‘Candy’, to mean sweets, is one Americanism that is still resisted in the UK, but otherwise Halloween seems bigger than ever. In St Pancras today I see a woman sitting behind an information desk, dressed in a full witch costume. Her leaflets about railway engineering works are weighed down with a small plastic pumpkin.

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Slow Excavations

Once again, I find gaps in my diary impossible to properly fill. Skimming over the unrecorded seems unfair, but leaving it out altogether seems worse. Am constantly amazed how anyone else gets anything done at all. There seems so much to keep tabs on – literal tabs in the case of the Web. Other people manage to easily write things on Facebook AND Twitter AND update their Goodreads account AND top up their various portable gadgets with power and credit (something that constantly defeats me) AND presumably earn incomes as well. And many of these people have children and partners too! I frequently feel like I’m the slowest person on earth.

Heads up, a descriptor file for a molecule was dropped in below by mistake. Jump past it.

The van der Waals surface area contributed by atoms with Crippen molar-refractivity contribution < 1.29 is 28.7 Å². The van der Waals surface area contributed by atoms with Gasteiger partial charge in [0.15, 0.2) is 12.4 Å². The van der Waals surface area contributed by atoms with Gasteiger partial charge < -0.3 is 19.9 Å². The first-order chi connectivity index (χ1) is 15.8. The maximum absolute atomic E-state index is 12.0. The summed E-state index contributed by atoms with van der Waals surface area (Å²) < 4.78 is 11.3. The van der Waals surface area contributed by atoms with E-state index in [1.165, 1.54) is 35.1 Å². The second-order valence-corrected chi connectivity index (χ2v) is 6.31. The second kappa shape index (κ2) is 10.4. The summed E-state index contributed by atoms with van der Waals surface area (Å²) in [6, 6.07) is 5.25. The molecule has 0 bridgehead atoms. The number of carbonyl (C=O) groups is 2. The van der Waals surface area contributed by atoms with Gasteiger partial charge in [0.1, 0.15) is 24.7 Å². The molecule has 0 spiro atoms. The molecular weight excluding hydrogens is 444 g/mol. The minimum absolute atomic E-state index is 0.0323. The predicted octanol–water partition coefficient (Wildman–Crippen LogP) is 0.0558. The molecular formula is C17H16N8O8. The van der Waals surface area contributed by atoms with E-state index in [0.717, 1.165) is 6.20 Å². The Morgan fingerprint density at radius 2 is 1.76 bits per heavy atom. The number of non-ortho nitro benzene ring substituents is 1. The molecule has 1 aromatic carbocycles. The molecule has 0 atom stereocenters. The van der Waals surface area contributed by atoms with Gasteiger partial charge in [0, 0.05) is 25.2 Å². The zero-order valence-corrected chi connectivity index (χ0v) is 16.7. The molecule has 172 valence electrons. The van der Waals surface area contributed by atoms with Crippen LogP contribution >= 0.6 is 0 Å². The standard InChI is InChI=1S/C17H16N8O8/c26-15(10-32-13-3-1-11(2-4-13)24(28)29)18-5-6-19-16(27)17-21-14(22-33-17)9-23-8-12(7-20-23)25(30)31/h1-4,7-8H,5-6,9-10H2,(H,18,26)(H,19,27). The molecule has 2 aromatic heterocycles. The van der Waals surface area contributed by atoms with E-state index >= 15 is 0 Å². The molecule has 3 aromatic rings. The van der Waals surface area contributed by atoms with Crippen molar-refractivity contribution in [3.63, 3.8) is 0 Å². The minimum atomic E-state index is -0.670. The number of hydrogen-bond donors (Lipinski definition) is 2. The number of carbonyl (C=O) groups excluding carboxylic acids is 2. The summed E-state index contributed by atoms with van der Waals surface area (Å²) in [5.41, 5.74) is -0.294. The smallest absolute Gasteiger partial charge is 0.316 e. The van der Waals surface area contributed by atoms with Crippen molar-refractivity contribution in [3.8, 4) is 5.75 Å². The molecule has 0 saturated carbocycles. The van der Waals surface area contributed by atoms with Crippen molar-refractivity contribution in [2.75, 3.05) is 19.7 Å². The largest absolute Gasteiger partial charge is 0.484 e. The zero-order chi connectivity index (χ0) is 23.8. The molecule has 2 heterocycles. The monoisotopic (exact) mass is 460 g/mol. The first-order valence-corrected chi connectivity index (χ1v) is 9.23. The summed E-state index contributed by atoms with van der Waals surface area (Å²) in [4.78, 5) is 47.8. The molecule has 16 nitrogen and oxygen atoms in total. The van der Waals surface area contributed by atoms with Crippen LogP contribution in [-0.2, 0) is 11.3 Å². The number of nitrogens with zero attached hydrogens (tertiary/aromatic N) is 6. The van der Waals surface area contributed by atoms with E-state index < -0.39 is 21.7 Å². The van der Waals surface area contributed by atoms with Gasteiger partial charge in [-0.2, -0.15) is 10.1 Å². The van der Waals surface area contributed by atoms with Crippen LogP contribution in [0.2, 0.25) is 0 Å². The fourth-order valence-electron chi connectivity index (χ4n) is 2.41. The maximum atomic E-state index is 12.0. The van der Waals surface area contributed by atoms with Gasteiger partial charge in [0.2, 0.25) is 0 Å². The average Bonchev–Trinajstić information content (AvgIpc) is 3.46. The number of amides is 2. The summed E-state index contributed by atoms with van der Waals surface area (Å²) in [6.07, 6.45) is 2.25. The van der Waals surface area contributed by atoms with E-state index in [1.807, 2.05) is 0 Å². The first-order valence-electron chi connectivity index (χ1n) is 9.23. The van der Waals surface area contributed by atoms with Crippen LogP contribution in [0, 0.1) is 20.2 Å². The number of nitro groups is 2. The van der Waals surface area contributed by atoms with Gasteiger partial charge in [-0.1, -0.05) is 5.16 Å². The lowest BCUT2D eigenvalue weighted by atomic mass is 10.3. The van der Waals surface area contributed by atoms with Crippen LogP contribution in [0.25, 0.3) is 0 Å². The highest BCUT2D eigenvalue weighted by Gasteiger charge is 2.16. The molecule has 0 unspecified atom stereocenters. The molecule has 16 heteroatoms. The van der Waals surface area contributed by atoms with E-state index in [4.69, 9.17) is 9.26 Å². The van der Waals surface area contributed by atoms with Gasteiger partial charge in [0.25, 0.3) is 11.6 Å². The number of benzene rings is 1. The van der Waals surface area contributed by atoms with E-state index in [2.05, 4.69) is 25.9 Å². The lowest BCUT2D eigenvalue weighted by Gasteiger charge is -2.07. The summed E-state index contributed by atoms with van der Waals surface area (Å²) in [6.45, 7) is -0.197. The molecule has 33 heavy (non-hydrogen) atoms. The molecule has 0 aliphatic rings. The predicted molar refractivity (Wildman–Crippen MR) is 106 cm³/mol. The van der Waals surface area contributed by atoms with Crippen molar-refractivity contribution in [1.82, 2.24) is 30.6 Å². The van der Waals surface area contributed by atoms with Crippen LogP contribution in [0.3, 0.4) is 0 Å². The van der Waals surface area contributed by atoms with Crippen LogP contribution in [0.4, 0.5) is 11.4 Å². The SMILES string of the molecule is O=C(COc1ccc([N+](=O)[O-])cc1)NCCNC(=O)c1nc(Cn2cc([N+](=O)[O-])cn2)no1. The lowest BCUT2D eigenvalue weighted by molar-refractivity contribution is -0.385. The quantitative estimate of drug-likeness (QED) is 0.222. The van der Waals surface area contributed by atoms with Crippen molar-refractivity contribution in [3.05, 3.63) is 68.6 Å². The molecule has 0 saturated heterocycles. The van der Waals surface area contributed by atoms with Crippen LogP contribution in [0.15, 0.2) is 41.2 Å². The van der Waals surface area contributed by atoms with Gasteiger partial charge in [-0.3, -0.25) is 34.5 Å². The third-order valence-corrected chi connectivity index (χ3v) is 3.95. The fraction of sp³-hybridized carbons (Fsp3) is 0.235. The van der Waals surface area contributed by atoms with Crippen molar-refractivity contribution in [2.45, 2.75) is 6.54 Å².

Weds 22nd May – Last exam of the 2nd year, as in my BA English degree at Birkbeck. The exam was half on Chaucer’s Troilus & Criseyde, half on a selection from the renaissance plays we’d been studying. I chose The Tempest  and Eastward Ho!

I don’t feel at all confident of getting a decent mark for this last exam, as I’d spent most the time I’d hoped to spend on revising on instead writing the final two essays plus revising for the other exam. I ran out of not just time, but also energy and motivation. By the 22nd of May I was utterly drained and found it hard to care very much about memorizing the names and arguments of Chaucer critics.